In Legal Research in Search of Attention: A Quantitative Assessment, 27 King’s Law Journal 170 (2016) Mathias M. Siem writes
[T]he Social Science Research Network (SSRN) is a good platform to test which research is more or less appealing. In the study reported in this article, 1107 papers of SSRN’s Legal Scholarship Network were analysed in order to identify the main determinants of SSRN downloads, abstract views, and downloads per abstract views. This analysis fills a gap in the growing literature that deals with the impact of published research. It is also suggested that examining SSRN is important because its open nature reflects the general trend from offline publications in domestic journals to global availability of publications online.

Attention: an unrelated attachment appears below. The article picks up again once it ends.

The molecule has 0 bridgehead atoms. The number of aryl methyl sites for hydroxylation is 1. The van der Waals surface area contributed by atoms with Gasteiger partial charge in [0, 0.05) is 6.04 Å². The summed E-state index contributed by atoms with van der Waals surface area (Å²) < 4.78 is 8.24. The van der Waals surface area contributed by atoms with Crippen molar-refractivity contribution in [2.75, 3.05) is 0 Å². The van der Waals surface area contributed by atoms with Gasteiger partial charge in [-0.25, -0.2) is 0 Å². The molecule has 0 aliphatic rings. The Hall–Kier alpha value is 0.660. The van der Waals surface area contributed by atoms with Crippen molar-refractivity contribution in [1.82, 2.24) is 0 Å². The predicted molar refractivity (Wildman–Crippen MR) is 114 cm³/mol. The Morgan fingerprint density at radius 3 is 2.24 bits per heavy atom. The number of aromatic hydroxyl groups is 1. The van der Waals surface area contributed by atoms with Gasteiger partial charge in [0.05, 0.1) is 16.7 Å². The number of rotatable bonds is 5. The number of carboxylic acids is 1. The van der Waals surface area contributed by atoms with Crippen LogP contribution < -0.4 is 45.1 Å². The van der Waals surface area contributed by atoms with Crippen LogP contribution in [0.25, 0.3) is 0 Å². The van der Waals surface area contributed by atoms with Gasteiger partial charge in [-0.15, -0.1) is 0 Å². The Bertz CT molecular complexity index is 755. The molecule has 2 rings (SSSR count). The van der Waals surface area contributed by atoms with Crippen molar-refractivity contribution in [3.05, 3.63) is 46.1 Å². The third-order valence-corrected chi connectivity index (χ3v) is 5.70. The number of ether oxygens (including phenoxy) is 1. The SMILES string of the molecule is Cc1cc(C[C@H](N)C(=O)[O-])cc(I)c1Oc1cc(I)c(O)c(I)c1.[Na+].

Here’s the abstract:
In today’s world it is easy to make research publicly available by putting it online. But this improved availability raises the question how to produce research that actually gets attention. Bibliometrics can contribute to this debate. Based on a sample of 1107 papers of SSRN’s Legal Scholarship Network, this article finds that a short title, a top-20 university affiliation, US authorship, and writing about topics of corporate law and international law have a positive effect on downloads and/or abstract views. The article also reflects on the implications of these findings, in particular how they may be related to contentious attempts to identify what is “good” legal research through metrics and peer review.